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AMD Ryzen 5000G APUs Review


Exactly two years ago, AMD last introduced a series of APUs for desktops, consisting of the Ryzen 3 3200G and Ryzen 5 3400G at the time. Lately, as a self-builder, you have been dependent on the regular Ryzens that always require a separate video card – not especially useful in times of video card shortages – or the officially not sold directly to consumers (and therefore often expensive) 4000G series. With the Ryzen 5000G APUs, AMD is finally supplying this segment again this week. We started with the Ryzen 5 5600G and Ryzen 7 5700G.

Where the APU – AMD speak for a processor with integrated GPU – has long been at the center of AMD’s processor range, the processor designer at Zen chose to focus on Ryzen desktop chips without graphics. The desktop APUs with the G suffix are technically much more closely related to the chips made for laptops than to the regular desktop Ryzens. Since the laptop chips were always a generation behind, the APUs in the Ryzen 3000 series were still based on the older Zen+ cores, while the Ryzen 3000 CPUs already used Zen 2.

After effectively skipping a generation, the new Ryzen 5000G processors use state-of-the-art Zen 3 cores. In theory, this should allow the 5600G and 5700G to come close to the processor performance offered by the 5600X and 5800X. The enormous difference is, of course, that the G chips are also equipped with integrated graphics.

The Ryzen 5 5600G and Ryzen 7 5700G are available from Thursday, August 5, and should cost 269 and 369 euros respectively. The Ryzen 3 5300G, which AMD has been supplying to major PC manufacturers for some time, will not be available for single sale for the time being.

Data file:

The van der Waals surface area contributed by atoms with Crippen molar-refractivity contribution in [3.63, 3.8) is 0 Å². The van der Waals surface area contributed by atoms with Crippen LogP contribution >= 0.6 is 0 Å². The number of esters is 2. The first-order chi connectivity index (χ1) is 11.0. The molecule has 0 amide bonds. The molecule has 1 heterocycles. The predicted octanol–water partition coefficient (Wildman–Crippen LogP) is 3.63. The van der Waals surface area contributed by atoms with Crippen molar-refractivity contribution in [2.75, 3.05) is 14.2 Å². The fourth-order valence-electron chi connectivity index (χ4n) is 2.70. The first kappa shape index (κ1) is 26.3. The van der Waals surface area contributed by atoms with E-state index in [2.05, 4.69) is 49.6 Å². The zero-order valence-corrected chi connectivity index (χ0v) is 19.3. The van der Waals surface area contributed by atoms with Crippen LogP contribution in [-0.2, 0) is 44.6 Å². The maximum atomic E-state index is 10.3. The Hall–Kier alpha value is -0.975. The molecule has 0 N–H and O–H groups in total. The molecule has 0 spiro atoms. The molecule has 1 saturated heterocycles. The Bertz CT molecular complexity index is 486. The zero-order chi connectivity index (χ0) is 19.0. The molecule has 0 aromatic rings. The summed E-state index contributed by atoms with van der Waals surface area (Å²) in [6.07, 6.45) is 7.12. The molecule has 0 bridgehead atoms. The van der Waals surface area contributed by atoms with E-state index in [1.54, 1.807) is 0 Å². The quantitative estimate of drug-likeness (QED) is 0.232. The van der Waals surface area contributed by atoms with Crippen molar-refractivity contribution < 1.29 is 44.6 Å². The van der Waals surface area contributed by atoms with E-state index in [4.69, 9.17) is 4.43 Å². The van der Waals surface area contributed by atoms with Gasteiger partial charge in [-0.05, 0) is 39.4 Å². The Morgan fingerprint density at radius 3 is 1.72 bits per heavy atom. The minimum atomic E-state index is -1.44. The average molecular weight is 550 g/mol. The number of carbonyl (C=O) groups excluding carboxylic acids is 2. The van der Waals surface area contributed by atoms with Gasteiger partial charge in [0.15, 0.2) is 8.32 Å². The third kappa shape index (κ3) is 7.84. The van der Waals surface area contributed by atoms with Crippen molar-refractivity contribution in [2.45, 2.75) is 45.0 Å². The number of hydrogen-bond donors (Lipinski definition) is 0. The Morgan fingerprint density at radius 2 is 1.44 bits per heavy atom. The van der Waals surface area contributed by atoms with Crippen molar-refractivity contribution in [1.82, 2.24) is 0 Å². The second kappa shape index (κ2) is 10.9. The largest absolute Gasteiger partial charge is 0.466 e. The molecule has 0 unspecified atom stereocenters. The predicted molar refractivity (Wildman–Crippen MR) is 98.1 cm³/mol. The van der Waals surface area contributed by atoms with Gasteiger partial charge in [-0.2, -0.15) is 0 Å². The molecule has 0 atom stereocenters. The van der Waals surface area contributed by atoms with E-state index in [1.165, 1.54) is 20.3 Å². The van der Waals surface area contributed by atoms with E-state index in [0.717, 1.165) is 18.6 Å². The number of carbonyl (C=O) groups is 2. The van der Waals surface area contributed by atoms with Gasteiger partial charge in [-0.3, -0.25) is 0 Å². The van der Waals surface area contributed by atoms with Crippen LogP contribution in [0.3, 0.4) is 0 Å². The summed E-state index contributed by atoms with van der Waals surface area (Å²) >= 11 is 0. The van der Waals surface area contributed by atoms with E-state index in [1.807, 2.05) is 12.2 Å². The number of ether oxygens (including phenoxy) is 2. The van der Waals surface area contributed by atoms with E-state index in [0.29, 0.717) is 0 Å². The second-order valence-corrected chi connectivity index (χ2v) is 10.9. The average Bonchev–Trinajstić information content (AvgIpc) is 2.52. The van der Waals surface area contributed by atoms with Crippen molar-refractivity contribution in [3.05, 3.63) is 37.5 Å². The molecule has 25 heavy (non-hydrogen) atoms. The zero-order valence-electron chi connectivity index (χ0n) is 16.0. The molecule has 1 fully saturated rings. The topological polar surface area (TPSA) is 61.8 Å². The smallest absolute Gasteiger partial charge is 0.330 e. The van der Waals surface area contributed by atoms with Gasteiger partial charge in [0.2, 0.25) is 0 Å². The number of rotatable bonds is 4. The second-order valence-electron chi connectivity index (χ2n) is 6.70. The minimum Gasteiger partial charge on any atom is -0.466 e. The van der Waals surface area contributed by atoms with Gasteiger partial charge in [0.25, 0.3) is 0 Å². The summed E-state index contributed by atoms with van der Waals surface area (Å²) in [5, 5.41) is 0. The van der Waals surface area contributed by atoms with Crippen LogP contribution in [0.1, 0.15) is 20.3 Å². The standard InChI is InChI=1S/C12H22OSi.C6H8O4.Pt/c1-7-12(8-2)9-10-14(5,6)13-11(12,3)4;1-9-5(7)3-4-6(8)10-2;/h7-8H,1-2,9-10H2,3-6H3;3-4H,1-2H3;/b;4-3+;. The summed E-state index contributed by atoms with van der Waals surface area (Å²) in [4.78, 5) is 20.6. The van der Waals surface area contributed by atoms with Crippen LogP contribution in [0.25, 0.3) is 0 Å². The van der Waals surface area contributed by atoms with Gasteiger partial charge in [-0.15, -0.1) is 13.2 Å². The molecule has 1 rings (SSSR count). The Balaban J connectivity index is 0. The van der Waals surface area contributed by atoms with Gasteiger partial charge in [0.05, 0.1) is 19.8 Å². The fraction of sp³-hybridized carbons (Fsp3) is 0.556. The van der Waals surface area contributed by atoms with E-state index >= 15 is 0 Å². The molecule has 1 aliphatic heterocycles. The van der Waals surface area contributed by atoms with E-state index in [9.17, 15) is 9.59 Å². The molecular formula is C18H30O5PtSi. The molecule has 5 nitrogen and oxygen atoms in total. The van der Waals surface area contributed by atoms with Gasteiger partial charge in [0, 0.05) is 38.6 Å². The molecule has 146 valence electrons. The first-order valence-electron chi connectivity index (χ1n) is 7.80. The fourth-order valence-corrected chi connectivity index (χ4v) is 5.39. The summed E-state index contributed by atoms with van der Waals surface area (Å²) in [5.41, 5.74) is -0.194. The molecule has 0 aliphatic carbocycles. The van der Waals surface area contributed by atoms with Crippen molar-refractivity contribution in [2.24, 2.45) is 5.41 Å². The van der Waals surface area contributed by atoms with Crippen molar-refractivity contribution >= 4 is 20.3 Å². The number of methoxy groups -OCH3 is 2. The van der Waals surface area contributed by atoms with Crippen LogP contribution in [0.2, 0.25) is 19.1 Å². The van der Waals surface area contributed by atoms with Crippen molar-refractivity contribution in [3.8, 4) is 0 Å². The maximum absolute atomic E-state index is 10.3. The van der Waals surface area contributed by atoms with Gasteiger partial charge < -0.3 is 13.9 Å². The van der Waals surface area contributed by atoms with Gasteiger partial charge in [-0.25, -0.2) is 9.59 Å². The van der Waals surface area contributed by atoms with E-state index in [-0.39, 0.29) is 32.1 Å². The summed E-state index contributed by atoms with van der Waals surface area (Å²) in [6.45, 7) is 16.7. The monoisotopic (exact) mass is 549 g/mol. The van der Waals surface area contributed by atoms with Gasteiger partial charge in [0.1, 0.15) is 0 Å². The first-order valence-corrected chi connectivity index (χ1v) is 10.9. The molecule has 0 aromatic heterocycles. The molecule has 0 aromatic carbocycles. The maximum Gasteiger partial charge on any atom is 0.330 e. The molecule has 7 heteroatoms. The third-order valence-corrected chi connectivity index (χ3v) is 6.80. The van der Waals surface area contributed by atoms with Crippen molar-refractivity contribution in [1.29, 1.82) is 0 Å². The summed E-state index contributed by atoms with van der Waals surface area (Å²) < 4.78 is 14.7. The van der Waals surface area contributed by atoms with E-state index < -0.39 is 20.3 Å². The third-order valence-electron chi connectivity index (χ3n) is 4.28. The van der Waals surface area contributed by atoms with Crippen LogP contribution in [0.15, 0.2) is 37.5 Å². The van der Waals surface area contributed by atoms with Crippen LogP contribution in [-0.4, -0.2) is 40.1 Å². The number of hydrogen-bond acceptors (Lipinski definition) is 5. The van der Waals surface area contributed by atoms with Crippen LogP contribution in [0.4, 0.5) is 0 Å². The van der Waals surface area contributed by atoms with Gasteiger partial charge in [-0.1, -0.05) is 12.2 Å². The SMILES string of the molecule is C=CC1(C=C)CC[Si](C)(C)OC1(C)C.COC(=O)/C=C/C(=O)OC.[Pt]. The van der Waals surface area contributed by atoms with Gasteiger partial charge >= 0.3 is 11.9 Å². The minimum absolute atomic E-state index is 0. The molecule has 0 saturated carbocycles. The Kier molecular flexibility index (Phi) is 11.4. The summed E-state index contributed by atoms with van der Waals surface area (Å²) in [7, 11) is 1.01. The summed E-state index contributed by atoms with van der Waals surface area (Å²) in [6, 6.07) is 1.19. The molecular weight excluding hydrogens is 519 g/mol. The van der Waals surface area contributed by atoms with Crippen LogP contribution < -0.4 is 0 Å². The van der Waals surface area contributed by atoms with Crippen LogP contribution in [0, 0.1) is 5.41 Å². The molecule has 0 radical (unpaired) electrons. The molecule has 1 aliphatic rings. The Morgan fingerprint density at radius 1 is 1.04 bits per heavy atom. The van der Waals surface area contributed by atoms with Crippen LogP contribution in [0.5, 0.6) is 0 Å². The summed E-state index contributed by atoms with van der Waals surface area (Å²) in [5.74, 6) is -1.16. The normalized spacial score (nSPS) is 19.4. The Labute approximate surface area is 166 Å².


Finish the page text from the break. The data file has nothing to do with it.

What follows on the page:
Where we were wildly enthusiastic about the ‘normal’ Ryzen 5000 processors, the Ryzen 5 5600G and Ryzen 7 5700G leave us with mixed feelings. For specific usage scenarios, the new APUs are certainly valid choices, but by no means for everyone.

Ryzen 5 5600G
The Ryzen 5 5600G is a tenner cheaper than the 5600X and for that, you sacrifice something on the CPU performance, but of course, you do get an IGPU – although it is unfortunately not much faster than with the previous generations due to the outdated Vega architecture. That makes the 5600G a logical choice if you are not going to use a separate video card because you then not only save those ten euros, but also the necessary tens for a separate video card – which is a mandatory purchase with the 5600X.

Ryzen 7 5700G
The difference between the Ryzen 7 5700G and Ryzen 7 5800X is slightly larger, both in terms of price and performance. The 5700G is fifty euros cheaper and sometimes only a few percent slower, while the performance difference in specific tests is as much as 50 percent. Thanks to its higher TDP, the 5800X can boost much more aggressively and has twice as much cache. Also, in combination with a separate video card, the 5700G is clearly at a disadvantage.

Nail to the Intel 11th Gen coffin?

The Ryzen 5000G APUs are a solution for those who are not a gamer or content creator and therefore do not necessarily need a separate video card. The presence of an IGPU is one of the main arguments for making a Core i5 11600K or i7 11700K worthwhile, but now that trade-off will often turn out in favor of the 5600G and 5700G. The fact that you can also combine the APUs with an affordable older motherboard, up to the B450 chipset, also helps.

AMD leaves the budget segment out in the cold
At the same time, we must conclude that the Ryzen 5 5600G and Ryzen 7 5700G are not successors to the 3200G and 3400G at all. Those processors were sold for 110 and 170 euros respectively, while the Ryzen 5 5600G already costs 269 euros. This release does not change the fact that AMD hardly plays a role in the segment under two hundred euros. Models like the Ryzen 3 3100, 3300X, 3200G and Ryzen 5 3400G have all been discontinued, leaving Intel the exclusive right there with few exciting refreshes from 10-series CPUs. It is understandable that AMD prefers to sell expensive CPUs, but the manufacturer denies a group of buyers who often opted for AMD when the processor designer was not doing well.

Those who hoped for an affordable Apu for a media PC or the system of his or her (grand) parent, uncle, or aunt, therefore have little use for AMD’s latest achievement. However, if you want a powerful processor, but you don’t need the graphics processing power of a separate video card, the Ryzen 5 5600G and Ryzen 7 5700G have two excellent options.

Value for Money
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